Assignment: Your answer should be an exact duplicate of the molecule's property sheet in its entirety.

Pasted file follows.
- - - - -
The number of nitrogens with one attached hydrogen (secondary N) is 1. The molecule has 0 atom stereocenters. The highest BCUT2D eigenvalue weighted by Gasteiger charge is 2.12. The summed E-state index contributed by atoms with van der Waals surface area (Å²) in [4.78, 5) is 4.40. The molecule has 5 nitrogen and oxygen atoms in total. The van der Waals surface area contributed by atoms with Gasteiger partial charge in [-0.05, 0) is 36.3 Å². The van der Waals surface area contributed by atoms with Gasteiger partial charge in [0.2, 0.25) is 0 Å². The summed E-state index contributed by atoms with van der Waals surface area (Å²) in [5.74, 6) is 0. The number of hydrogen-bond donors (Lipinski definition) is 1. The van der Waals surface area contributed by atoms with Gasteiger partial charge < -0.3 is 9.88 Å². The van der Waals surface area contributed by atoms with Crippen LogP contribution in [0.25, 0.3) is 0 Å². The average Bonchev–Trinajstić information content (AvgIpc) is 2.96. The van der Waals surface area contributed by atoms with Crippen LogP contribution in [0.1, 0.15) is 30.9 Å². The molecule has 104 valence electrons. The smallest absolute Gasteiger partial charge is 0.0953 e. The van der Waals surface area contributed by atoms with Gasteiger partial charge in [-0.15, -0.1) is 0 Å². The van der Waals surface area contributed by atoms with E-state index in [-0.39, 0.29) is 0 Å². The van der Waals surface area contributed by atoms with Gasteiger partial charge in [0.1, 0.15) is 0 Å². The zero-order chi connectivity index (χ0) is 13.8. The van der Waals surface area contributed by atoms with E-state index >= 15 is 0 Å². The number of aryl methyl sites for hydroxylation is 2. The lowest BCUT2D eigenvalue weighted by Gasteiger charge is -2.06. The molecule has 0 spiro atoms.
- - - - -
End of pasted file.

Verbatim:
The number of nitrogens with one attached hydrogen (secondary N) is 1. The molecule has 0 atom stereocenters. The highest BCUT2D eigenvalue weighted by Gasteiger charge is 2.12. The summed E-state index contributed by atoms with van der Waals surface area (Å²) in [4.78, 5) is 4.40. The molecule has 5 nitrogen and oxygen atoms in total. The van der Waals surface area contributed by atoms with Gasteiger partial charge in [-0.05, 0) is 36.3 Å². The van der Waals surface area contributed by atoms with Gasteiger partial charge in [0.2, 0.25) is 0 Å². The summed E-state index contributed by atoms with van der Waals surface area (Å²) in [5.74, 6) is 0. The number of hydrogen-bond donors (Lipinski definition) is 1. The van der Waals surface area contributed by atoms with Gasteiger partial charge < -0.3 is 9.88 Å². The van der Waals surface area contributed by atoms with Crippen LogP contribution in [0.25, 0.3) is 0 Å². The average Bonchev–Trinajstić information content (AvgIpc) is 2.96. The van der Waals surface area contributed by atoms with Crippen LogP contribution in [0.1, 0.15) is 30.9 Å². The molecule has 104 valence electrons. The smallest absolute Gasteiger partial charge is 0.0953 e. The van der Waals surface area contributed by atoms with Gasteiger partial charge in [-0.15, -0.1) is 0 Å². The van der Waals surface area contributed by atoms with E-state index in [-0.39, 0.29) is 0 Å². The van der Waals surface area contributed by atoms with Gasteiger partial charge in [0.1, 0.15) is 0 Å². The zero-order chi connectivity index (χ0) is 13.8. The van der Waals surface area contributed by atoms with E-state index >= 15 is 0 Å². The number of aryl methyl sites for hydroxylation is 2. The lowest BCUT2D eigenvalue weighted by Gasteiger charge is -2.06. The molecule has 0 spiro atoms.